The Plot

(Critical Survey of Science Fiction and Fantasy)

The Jungle Book and The Second Jungle Book are collections of short stories. Each story begins with a few lines of poetry. Most of the best-known of these jungle stories involve the adventures of Mowgli the jungle boy, Kaa the python, Shere Khan the tiger, Baloo the bear, Hathi the elephant, and Bagheera the panther. The first three stories—“Mowgli’s Brothers,” “Kaa’s Hunting,” and “Tiger! Tiger!”—describe the exploits of Mowgli and his friends in a world seemingly as benign as it is in fact dangerous.

In “Mowgli’s Brothers,” the young jungle boy is hunted by the fearsome but lame tiger Shere Khan. The story recounts how Mowgli came to live with animals, how he was reared by wolves, and how he learned the laws of the jungle. In “Kaa’s Hunting,” Mowgli is kidnapped by monkeys and taken to Cold Lairs, a treasure-filled Indian temple lying in ruins. Kaa, Baloo, and Bagheera rescue Mowgli from playful monkeys who are more intent on folly than on work. Mowgli and friends flee the scene as the hungry Kaa descends upon the monkeys. In the last story of the Mowgli trilogy, “Tiger! Tiger!,” Mowgli and his wolf friends guard a herd of buffalo and stampede them into Shere Khan, killing the tiger. Messua, Mowgli’s mother, is introduced in this story.

The other stories tell of animal heroics. “The White Seal” deals with Kotick, a white seal who saves the year-old seals known as holluschickie from slaughter by humans. Kotick searches for and finds a new nesting ground where the seals will be safe from hunters. “Rikki-Tikki-Tavi” is the...

(The entire section is 657 words.)

Places Discussed

(Critical Guide to Settings and Places in Literature)


*India. Because the locations given for Mowgli’s world are vague, except for the reference to India’s Waingunga River, the forest in which Mowgli lives is chiefly symbolic of a world in which the laws of the jungle prevail, much as legal systems prevail in civilization. Mowgli’s jungle is made up of several settings, the first being the wolf cave in which he is sheltered as an infant and young boy by Father and Mother Wolf.

Several times Mowgli encounters human villages, usually as they relate to a woman named Messua who believes that Mowgli is her son who was taken from her years before. Through one season, Mowgli lives in the village and learns of the ways of humankind; however, he is run off when he unites the animals to trample Shere Khan the tiger. The villagers suspect that Mowgli is a demon possessed because he knows how to talk with the animals who helped raise him.

Later, Mowgli returns to this same village to rescue Messua and her husband, who are being prepared for execution because their son Mowgli lives as a brother to the animals. This time Mowgli enlists the help of his jungle friends to help his human parents escape and, especially with the help of the chief elephant Hathi and his three sons, destroys the village without killing the people. For many years, Mowgli is convinced that villages are more dangerous places to live than the jungle, where he understands the laws of the beasts. Later, when Mowgli is seventeen, he finds Messua in another village and goes to live with her as he comes to accept...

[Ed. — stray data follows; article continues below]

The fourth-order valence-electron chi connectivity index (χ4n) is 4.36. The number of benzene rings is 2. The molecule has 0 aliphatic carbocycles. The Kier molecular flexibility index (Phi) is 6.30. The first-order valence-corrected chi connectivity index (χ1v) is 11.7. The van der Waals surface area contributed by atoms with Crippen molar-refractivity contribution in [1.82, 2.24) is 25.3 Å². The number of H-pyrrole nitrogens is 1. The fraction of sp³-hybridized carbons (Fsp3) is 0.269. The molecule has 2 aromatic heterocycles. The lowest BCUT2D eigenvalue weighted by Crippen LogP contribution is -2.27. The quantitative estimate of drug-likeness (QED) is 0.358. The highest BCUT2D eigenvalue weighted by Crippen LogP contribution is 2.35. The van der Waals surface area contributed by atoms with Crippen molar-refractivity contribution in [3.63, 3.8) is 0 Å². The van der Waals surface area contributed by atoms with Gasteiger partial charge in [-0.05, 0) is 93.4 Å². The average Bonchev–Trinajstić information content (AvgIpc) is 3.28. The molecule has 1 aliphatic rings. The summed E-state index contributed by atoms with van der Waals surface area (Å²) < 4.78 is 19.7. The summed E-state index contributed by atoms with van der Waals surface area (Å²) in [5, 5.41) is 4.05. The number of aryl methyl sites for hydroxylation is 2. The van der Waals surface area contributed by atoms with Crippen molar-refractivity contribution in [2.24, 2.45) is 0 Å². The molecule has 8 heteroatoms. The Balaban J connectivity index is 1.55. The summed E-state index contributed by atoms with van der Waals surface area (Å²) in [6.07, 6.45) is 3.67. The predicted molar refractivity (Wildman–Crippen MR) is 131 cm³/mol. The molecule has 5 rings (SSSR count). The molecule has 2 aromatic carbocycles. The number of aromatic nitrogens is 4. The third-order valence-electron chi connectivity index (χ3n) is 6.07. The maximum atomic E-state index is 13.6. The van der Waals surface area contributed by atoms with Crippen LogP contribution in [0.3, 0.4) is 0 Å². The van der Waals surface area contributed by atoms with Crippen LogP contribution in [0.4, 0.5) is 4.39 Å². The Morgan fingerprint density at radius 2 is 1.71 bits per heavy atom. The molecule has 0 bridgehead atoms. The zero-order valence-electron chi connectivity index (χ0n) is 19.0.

(The entire section is 642 words.)


(Beacham's Guide to Literature for Young Adults)

The first story opens in the jungle near a native village, a setting that evokes a timeless atmosphere, similar to the beast fables of Aesop...

(The entire section is 153 words.)

Literary Qualities

(Beacham's Guide to Literature for Young Adults)

The stories of The Jungle Book have a lyrical quality characterized by concise descriptive passages and a simple, elegant storytelling...

(The entire section is 168 words.)

Social Sensitivity

(Beacham's Guide to Literature for Young Adults)

Like Aesop's Fables, the stories of The Jungle Book all seem to have a moral. Kipling shows how Mowgli, Toomai, and various...

(The entire section is 268 words.)

Topics for Discussion

(Beacham's Guide to Literature for Young Adults)

1. Why are the wolves willing to adopt Mowgli as one of their own?

2. Mowgli lacks the fangs and claws of some of the other...

(The entire section is 149 words.)

Ideas for Reports and Papers

(Beacham's Guide to Literature for Young Adults)

1. From ancient times, authors have used animals to reflect human traits. Discuss how Kipling uses animals in The Jungle Book to...

(The entire section is 164 words.)

Related Titles / Adaptations

(Beacham's Guide to Literature for Young Adults)

In 1895 Kipling published The Second Jungle Book as a sequel to his popular collection of stories. In it, the reader follows the...

(The entire section is 110 words.)

For Further Reference

(Beacham's Guide to Literature for Young Adults)

Carrington, Charles C. Rudyard Kipling. Garden City, NY: Doubleday, 1955. This book is the standard biography of Kipling and...

(The entire section is 170 words.)